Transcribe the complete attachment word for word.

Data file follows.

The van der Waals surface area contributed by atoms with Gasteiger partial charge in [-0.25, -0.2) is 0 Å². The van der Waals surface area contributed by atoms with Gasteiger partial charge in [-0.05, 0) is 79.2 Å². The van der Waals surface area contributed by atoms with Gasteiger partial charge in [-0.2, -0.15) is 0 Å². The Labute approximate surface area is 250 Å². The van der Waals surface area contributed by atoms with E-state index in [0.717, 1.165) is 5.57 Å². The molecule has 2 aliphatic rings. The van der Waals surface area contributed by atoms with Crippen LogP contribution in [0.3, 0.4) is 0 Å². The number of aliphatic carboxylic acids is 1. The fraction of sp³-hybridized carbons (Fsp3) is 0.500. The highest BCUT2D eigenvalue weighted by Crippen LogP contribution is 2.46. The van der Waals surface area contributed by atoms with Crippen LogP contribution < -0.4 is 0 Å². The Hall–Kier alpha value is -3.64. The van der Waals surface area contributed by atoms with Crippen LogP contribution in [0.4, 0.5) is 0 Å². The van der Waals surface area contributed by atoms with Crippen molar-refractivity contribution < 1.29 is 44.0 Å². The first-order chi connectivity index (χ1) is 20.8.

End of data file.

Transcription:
The van der Waals surface area contributed by atoms with Gasteiger partial charge in [-0.25, -0.2) is 0 Å². The van der Waals surface area contributed by atoms with Gasteiger partial charge in [-0.05, 0) is 79.2 Å². The van der Waals surface area contributed by atoms with Gasteiger partial charge in [-0.2, -0.15) is 0 Å². The Labute approximate surface area is 250 Å². The van der Waals surface area contributed by atoms with E-state index in [0.717, 1.165) is 5.57 Å². The molecule has 2 aliphatic rings. The van der Waals surface area contributed by atoms with Crippen LogP contribution in [0.3, 0.4) is 0 Å². The number of aliphatic carboxylic acids is 1. The fraction of sp³-hybridized carbons (Fsp3) is 0.500. The highest BCUT2D eigenvalue weighted by Crippen LogP contribution is 2.46. The van der Waals surface area contributed by atoms with Crippen LogP contribution < -0.4 is 0 Å². The Hall–Kier alpha value is -3.64. The van der Waals surface area contributed by atoms with Crippen LogP contribution in [0.4, 0.5) is 0 Å². The van der Waals surface area contributed by atoms with Crippen molar-refractivity contribution < 1.29 is 44.0 Å². The first-order chi connectivity index (χ1) is 20.8.